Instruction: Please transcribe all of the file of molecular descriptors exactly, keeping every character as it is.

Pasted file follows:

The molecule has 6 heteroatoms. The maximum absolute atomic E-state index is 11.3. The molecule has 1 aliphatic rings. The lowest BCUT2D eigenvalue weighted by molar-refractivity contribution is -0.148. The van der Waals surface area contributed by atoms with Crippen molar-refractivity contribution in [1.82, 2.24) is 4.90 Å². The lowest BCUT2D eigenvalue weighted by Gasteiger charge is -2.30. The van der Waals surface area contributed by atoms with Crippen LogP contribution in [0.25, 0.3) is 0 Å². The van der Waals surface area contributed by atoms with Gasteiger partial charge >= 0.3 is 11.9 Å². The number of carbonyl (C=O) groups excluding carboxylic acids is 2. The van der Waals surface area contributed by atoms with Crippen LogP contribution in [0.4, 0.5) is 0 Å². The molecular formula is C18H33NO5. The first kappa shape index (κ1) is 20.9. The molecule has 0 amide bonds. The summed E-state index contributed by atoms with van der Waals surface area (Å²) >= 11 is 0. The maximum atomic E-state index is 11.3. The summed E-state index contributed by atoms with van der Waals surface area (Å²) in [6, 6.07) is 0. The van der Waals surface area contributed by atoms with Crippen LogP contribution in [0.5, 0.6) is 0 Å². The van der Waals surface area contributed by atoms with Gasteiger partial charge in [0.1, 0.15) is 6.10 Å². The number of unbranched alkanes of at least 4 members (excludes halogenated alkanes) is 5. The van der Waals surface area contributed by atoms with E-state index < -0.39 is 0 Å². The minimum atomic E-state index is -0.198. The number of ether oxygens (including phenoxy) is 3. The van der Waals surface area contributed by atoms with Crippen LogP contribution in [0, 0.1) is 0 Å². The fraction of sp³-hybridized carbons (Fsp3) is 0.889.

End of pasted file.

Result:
The molecule has 6 heteroatoms. The maximum absolute atomic E-state index is 11.3. The molecule has 1 aliphatic rings. The lowest BCUT2D eigenvalue weighted by molar-refractivity contribution is -0.148. The van der Waals surface area contributed by atoms with Crippen molar-refractivity contribution in [1.82, 2.24) is 4.90 Å². The lowest BCUT2D eigenvalue weighted by Gasteiger charge is -2.30. The van der Waals surface area contributed by atoms with Crippen LogP contribution in [0.25, 0.3) is 0 Å². The van der Waals surface area contributed by atoms with Gasteiger partial charge >= 0.3 is 11.9 Å². The number of carbonyl (C=O) groups excluding carboxylic acids is 2. The van der Waals surface area contributed by atoms with Crippen LogP contribution in [0.4, 0.5) is 0 Å². The molecular formula is C18H33NO5. The first kappa shape index (κ1) is 20.9. The molecule has 0 amide bonds. The summed E-state index contributed by atoms with van der Waals surface area (Å²) >= 11 is 0. The maximum atomic E-state index is 11.3. The summed E-state index contributed by atoms with van der Waals surface area (Å²) in [6, 6.07) is 0. The van der Waals surface area contributed by atoms with Crippen LogP contribution in [0.5, 0.6) is 0 Å². The van der Waals surface area contributed by atoms with Gasteiger partial charge in [0.1, 0.15) is 6.10 Å². The number of unbranched alkanes of at least 4 members (excludes halogenated alkanes) is 5. The van der Waals surface area contributed by atoms with E-state index < -0.39 is 0 Å². The minimum atomic E-state index is -0.198. The number of ether oxygens (including phenoxy) is 3. The van der Waals surface area contributed by atoms with Crippen LogP contribution in [0, 0.1) is 0 Å². The fraction of sp³-hybridized carbons (Fsp3) is 0.889.